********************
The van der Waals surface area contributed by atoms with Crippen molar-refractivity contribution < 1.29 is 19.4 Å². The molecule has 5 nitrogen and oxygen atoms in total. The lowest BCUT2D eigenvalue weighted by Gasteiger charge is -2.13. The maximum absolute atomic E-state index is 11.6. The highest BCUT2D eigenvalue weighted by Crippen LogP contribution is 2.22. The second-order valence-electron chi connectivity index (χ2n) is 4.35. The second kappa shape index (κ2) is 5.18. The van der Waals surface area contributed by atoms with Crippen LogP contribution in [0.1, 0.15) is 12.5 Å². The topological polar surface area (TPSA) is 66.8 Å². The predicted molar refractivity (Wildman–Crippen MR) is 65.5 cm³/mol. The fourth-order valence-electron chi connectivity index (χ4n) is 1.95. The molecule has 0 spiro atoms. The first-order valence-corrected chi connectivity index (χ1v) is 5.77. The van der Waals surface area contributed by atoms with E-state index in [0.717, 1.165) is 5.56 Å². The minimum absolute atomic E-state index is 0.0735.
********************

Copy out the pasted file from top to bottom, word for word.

The van der Waals surface area contributed by atoms with Crippen molar-refractivity contribution < 1.29 is 19.4 Å². The molecule has 5 nitrogen and oxygen atoms in total. The lowest BCUT2D eigenvalue weighted by Gasteiger charge is -2.13. The maximum absolute atomic E-state index is 11.6. The highest BCUT2D eigenvalue weighted by Crippen LogP contribution is 2.22. The second-order valence-electron chi connectivity index (χ2n) is 4.35. The second kappa shape index (κ2) is 5.18. The van der Waals surface area contributed by atoms with Crippen LogP contribution in [0.1, 0.15) is 12.5 Å². The topological polar surface area (TPSA) is 66.8 Å². The predicted molar refractivity (Wildman–Crippen MR) is 65.5 cm³/mol. The fourth-order valence-electron chi connectivity index (χ4n) is 1.95. The molecule has 0 spiro atoms. The first-order valence-corrected chi connectivity index (χ1v) is 5.77. The van der Waals surface area contributed by atoms with E-state index in [0.717, 1.165) is 5.56 Å². The minimum absolute atomic E-state index is 0.0735.